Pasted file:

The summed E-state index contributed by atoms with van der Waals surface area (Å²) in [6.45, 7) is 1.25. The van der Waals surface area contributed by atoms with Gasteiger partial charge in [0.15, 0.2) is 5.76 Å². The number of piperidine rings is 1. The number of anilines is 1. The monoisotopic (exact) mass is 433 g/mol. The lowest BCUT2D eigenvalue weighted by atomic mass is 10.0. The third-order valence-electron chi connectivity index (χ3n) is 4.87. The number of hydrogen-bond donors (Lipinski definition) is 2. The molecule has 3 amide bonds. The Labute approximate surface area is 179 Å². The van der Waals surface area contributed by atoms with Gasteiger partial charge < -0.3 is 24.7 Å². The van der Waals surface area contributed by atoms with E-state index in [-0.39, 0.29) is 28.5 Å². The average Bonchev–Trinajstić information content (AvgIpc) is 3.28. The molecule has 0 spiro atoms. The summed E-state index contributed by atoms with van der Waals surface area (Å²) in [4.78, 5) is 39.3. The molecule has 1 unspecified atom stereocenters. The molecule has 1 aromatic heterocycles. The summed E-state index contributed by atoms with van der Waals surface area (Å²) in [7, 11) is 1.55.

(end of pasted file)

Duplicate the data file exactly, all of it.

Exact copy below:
The summed E-state index contributed by atoms with van der Waals surface area (Å²) in [6.45, 7) is 1.25. The van der Waals surface area contributed by atoms with Gasteiger partial charge in [0.15, 0.2) is 5.76 Å². The number of piperidine rings is 1. The number of anilines is 1. The monoisotopic (exact) mass is 433 g/mol. The lowest BCUT2D eigenvalue weighted by atomic mass is 10.0. The third-order valence-electron chi connectivity index (χ3n) is 4.87. The number of hydrogen-bond donors (Lipinski definition) is 2. The molecule has 3 amide bonds. The Labute approximate surface area is 179 Å². The van der Waals surface area contributed by atoms with Gasteiger partial charge < -0.3 is 24.7 Å². The van der Waals surface area contributed by atoms with E-state index in [-0.39, 0.29) is 28.5 Å². The average Bonchev–Trinajstić information content (AvgIpc) is 3.28. The molecule has 0 spiro atoms. The summed E-state index contributed by atoms with van der Waals surface area (Å²) in [4.78, 5) is 39.3. The molecule has 1 unspecified atom stereocenters. The molecule has 1 aromatic heterocycles. The summed E-state index contributed by atoms with van der Waals surface area (Å²) in [7, 11) is 1.55.